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The Sri Lankan Office on Missing Persons: Truth and justice in tandem?

Published online by Cambridge University Press:  19 November 2018

Abstract

In October 2015, by co-sponsoring United Nations Human Rights Council Resolution 30/1 entitled “Promoting Reconciliation, Accountability and Human Rights in Sri Lanka”, the Sri Lankan government formally committed to embarking on a transitional justice process following three decades of armed conflict. Several thousand people allegedly disappeared during this period, often in connection with the armed conflict or as a result of internal disturbances. It is in this context that the Office on Missing Persons (OMP) was operationalized in 2018. This article discusses the nature of tracing investigations into the fate and whereabouts of missing persons of the type to be carried out by the OMP. It argues that these investigations, while ostensibly pursuing a humanitarian approach, cannot be artificially and hermetically separated from criminal justice processes. Further, it seeks to demonstrate that an integrated approach whereby strong linkages with criminal processes are provided for and encouraged best serves the interests of truth and justice.

Type
Missing person mechanisms
Copyright
Copyright © icrc 2018 

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References

1 United Nations (UN) Office of the High Commissioner for Human Rights (OHCHR), “Sri Lanka's Disappearances: ‘The Road Towards Truth and Justice Is the Right One to Take’”, 15 September 2016, available at: www.ohchr.org/EN/NewsEvents/Pages/DisplayNews.aspx?NewsID=20499&LangID=E (all internet references were accessed in August 2017).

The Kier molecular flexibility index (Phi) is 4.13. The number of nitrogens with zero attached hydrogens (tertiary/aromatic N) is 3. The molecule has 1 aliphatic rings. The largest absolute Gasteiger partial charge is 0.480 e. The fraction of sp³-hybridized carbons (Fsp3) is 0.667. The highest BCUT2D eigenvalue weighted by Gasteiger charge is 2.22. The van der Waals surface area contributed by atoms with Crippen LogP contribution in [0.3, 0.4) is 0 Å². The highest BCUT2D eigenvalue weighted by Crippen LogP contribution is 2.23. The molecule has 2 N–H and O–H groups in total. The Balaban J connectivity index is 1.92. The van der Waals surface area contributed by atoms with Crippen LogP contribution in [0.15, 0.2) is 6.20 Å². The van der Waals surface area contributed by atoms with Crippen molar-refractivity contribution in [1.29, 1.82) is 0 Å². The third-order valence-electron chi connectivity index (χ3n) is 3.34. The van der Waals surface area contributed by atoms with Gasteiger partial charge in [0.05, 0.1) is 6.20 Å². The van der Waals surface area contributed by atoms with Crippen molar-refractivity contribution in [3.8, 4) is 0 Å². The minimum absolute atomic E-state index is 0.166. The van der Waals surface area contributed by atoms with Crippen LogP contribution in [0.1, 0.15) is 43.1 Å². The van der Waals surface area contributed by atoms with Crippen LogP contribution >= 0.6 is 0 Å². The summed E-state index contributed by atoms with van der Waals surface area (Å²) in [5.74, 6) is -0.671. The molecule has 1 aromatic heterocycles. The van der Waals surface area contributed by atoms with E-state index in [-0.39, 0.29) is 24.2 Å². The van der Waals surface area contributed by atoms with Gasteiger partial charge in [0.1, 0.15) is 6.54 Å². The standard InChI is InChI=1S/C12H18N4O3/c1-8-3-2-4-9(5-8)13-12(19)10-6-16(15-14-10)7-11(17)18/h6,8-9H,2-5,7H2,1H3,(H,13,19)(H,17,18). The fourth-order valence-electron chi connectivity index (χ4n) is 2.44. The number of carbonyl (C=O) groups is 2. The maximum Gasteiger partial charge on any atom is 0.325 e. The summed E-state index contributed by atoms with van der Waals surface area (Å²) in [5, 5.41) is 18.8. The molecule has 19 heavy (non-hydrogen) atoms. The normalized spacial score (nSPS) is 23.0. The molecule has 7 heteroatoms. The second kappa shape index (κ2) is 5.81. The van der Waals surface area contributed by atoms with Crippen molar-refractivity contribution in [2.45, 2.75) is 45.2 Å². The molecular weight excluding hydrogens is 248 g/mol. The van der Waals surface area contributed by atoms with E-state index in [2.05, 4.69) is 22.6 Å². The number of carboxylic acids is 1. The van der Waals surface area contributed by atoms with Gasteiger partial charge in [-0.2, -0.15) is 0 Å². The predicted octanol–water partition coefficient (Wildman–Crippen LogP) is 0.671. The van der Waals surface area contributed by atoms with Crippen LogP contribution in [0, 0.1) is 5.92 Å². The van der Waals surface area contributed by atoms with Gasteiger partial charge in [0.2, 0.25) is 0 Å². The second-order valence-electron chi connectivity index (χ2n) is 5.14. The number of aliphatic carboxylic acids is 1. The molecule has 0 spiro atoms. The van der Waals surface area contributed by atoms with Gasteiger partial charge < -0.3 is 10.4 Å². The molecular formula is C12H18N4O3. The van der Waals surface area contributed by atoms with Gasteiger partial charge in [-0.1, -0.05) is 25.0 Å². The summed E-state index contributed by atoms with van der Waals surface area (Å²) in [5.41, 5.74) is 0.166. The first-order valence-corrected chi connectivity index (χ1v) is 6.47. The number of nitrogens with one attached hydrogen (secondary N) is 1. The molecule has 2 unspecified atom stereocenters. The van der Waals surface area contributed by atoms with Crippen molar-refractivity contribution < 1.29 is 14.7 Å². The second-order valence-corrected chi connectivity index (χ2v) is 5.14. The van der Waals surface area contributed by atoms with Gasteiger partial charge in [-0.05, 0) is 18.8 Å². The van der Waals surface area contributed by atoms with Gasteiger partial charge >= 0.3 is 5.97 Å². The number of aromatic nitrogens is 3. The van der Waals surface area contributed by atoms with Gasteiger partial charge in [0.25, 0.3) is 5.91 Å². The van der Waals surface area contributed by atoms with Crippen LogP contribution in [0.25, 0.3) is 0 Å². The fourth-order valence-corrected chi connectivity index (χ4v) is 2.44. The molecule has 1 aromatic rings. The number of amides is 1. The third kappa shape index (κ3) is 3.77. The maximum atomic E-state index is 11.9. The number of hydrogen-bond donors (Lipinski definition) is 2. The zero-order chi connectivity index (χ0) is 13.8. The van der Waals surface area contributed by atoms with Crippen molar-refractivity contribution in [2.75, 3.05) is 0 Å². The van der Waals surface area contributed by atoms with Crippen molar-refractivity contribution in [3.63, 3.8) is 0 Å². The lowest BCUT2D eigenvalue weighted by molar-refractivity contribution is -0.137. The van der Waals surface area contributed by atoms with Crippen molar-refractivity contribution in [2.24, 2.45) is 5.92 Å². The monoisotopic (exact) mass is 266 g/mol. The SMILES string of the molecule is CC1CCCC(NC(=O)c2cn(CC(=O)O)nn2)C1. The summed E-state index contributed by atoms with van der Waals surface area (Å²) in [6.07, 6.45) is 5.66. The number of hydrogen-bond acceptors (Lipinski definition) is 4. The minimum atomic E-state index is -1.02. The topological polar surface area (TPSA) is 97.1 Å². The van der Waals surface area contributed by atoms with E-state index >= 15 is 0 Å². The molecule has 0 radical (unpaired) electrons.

2 UN Human Rights Council, Res. 30/1, “Promoting Reconciliation, Accountability and Human Rights in Sri Lanka”, UN Doc. A/HRC/30/1, 1 October 2015.

3 High-Level Segment of the 34th Session of the UN Human Rights Council, “Statement by Hon. Mangala Samaraweera, MP, Minister of Foreign Affairs of Sri Lanka”, Geneva, 28 February 2017, available at: www.mfa.gov.lk/wp-content/uploads/2018/03/34-8.pdf.

4 The bill entitled “Office for Reparations”, gazetted on 25 June 2018, has a similar mandate ratione materiae to that of the OMP.

5 See Kishali Pinto Jayawardena, Post-War Justice in Sri Lanka: Rule of Law, the Criminal Justice System, and Commissions of Inquiry, International Commission of Jurists, January 2010; Lassée, Isabelle, The Last Stages of the War: Clarifying the Application of IHL, South Asian Centre for Legal Studies, November 2015Google Scholar.

6 Consultation Task Force on Reconciliation Mechanisms (CTF), Final Report of the Consultation Task Force on Reconciliation Mechanisms, Vol. 1, 17 November 2016 (CTF Final Report), p. 188, available at: https://tinyurl.com/ycqky655. Several participants stressed that “if the OMP is to truly provide them with the solutions, it has to address the obstacles they have already faced from the State, and crucially, to ensure that it wouldn't repeating errors of other State agencies”.

7 Human Rights Watch, “Sri Lanka: Consultations Lacking on Missing Persons’ Office”, 27 May 2017, available at: www.hrw.org/news/2016/05/27/sri-lanka-consultations-lacking-missing-persons-office.

8 CTF Final Report, above note 6, p. 230: “Although there is no provision for the OMP to get directly involved with prosecutions within the existing framework of the OMP, the expectation by affected families that the findings of the OMP would lead to some form of justice, cannot be overstated.”

9 Sri Lanka, Office on Missing Persons (Establishment, Administration and Discharge of Functions) Act, No. 14 of 2016 (OMP Act).